How the loss of field offices weakens cross-generational understanding

I miss traditional campaign offices. The cramped storefronts teeming with young staffers and older volunteers are out of step with a presidential election defined by rising case numbers and generational strife. In 2020, we’re losing one of the few places people from different generations naturally gather in pursuit of a common cause.

In 2016, I was a field organizer on the Hillary Clinton campaign. I was 22, fresh out of college, and had moved from Bushwick, Brooklyn to Largo, Florida to help drive the campaign to the finish line. It was an idealistic and confident move but, truth be told, I was scared — thousands of miles from home, living in a new culture, and thrown in the deep end from day one.

The two other organizers in my office were in pretty much the same situation. Everyone I knew who had a paying job working in a campaign field office was under 30, and only a few of them were from Florida. Seven days a week, from early morning to late into the night, we worked in a small campaign office with a leaky roof, mobilizing hundreds of volunteers.

As an introvert, I found it especially difficult to make hundreds of calls a day, greet people at the door, field questions, train volunteers, and even knock on doors myself. I was on edge, agitated and impatient, treating people like tools I needed to get the job done, instead of human beings offering their time for a cause we shared.

The very first thing the Clinton campaign taught me, before I was even on the payroll, was the “hard ask,” a negotiating technique designed to pressure people to commit. Instead of “Do you have time this weekend to volunteer?” we were encouraged to ask “Can I count on you to knock on doors this Saturday at 1?” When someone responded negatively, we kept asking, pushing for different times or different ways they could help. If people declined, we would call them again and again, thwarting Caller ID by swapping phones and varying the times we called.

The technique helped bring people in the door — but not always to keep them there. A volunteer I nailed down after several calls came into the office already upset. “Well, you finally got me,” he said when we met, adding that he felt pressured into coming. I wasn’t in the mood to supply an explanation or comfort.

Within five minutes, I sent him to the dollar store with a folding chair, a stack of voter registration forms, and instructions to ask anyone walking by if they were registered to vote. When I called him the next day to ask him to come back, he told me never to call again.

Barbara Otto didn’t require a hard ask. The first time I called her, she told me how excited she was to hear from me, that she had been waiting to get a call from the campaign. She was passionate about our cause and had years of experience as a campaign volunteer, having worked for candidates for attorney general, governor and president.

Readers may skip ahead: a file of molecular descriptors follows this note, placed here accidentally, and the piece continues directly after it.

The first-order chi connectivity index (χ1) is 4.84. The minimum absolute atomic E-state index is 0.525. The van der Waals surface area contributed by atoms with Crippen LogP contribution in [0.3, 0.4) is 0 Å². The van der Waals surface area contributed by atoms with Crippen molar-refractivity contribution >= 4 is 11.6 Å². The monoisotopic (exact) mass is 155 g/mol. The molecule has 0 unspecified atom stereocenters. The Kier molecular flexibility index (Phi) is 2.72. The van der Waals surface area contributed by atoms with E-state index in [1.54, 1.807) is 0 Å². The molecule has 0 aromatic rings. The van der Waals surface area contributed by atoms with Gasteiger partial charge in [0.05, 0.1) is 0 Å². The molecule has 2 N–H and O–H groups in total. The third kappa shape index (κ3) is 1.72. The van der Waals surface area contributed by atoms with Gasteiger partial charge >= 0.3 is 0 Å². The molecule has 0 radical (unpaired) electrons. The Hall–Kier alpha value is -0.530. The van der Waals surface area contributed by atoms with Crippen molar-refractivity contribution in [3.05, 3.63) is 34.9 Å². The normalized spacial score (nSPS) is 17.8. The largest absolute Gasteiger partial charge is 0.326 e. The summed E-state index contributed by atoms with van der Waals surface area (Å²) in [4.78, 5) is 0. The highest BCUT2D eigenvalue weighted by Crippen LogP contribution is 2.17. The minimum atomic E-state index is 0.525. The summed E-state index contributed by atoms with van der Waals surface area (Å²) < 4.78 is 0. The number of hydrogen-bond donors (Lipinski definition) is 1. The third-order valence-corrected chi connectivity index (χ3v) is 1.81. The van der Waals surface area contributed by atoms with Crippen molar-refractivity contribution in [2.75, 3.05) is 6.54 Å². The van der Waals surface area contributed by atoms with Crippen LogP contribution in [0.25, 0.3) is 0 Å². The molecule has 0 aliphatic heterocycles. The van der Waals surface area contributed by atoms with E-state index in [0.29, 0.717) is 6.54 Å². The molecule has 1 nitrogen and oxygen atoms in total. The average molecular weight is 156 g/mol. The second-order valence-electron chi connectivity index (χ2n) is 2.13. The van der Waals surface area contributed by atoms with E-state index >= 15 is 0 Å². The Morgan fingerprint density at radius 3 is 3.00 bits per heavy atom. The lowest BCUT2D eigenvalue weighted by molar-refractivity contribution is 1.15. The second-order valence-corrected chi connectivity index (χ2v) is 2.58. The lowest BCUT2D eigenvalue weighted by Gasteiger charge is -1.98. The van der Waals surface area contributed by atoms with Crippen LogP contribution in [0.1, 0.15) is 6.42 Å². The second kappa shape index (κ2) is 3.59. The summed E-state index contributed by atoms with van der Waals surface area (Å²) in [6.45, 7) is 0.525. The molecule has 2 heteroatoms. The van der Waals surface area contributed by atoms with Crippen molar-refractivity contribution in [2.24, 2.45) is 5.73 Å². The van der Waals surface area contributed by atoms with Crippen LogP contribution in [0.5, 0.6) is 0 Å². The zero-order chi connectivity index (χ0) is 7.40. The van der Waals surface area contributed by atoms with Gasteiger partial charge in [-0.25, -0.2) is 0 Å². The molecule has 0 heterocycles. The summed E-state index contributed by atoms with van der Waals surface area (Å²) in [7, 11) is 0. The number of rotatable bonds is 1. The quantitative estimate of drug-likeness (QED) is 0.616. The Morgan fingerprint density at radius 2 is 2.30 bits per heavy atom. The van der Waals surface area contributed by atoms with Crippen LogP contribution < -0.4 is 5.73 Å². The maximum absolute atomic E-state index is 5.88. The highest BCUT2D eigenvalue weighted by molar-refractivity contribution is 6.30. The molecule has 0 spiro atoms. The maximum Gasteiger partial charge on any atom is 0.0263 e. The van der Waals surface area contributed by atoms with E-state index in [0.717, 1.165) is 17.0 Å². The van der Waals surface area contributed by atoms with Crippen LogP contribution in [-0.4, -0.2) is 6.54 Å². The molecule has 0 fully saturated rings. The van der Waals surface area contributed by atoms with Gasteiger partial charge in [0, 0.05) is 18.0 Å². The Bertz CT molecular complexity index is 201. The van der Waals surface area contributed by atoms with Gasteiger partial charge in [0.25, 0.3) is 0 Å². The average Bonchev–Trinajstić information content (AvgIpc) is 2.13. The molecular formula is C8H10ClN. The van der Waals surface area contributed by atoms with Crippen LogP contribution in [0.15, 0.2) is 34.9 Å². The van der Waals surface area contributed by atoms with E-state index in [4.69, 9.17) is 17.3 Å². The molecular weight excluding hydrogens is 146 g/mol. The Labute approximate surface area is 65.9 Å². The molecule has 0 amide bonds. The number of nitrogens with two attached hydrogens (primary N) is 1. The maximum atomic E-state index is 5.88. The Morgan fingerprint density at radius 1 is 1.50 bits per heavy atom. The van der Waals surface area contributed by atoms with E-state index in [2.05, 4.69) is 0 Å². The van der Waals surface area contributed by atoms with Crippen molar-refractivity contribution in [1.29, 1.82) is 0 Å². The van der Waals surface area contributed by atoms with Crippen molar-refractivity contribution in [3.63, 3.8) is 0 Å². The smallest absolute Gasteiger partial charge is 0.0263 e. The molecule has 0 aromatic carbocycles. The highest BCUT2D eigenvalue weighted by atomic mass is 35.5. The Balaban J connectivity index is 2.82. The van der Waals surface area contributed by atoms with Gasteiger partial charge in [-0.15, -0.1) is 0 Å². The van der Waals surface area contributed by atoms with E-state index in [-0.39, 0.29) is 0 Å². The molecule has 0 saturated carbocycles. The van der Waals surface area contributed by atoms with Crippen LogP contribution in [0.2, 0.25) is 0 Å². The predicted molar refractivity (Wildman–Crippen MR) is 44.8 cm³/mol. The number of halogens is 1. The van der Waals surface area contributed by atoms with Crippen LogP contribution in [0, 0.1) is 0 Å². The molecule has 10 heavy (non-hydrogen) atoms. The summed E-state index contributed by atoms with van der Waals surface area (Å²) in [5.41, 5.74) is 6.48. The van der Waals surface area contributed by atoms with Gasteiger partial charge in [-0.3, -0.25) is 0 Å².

Barbara, now 63, could have been my most productive volunteer outside the office, but she saw a greater need inside the office. Me.

Anyone could see that I was out of my depth, but Barbara saw that underneath my harried and flippant ways was one overwhelming emotion — fear. Retired when I met her, Barbara had managed a family medical practice in Michigan, an internal medical practice in Tampa, and an orthopedist’s office in Clearwater. She had seen fear before.

Quietly, Barbara took me under her wing. She told me that she’d seen some people deal with anxiety and big life changes by lashing out, and some who responded calmly. Calmly won every time.

“In orthopedics and in my own experience,” she said, “your life changes in a split second, and you can either deal with it peacefully or with anger.” Anger might be the release you need, she said, but “it doesn’t solve anything. You have to come from empathy.”

Barbara also schooled me on the value of listening. For the first time in my life, I began really listening to people outside my generation. Instead of talking about their next shift, I asked about their family or their dog. I even made the time to just sit around with a 70-year-old and relax in the middle of a 16-hour day.

As older campaign volunteers opened up to me about their stories — and their own anxieties and fears — they began to change from volunteers to mentors to friends.

It’s no coincidence that younger and older people come together on campaigns — it’s our complementary skills that make a campaign work. And it’s that potent mix of intergenerational energy that helps drive campaigns to victory.

With campaigns pushing their organizing efforts online, I’m worried these intergenerational connections will fall by the wayside. But I’m hopeful there are still bridges to be built across virtual divides.

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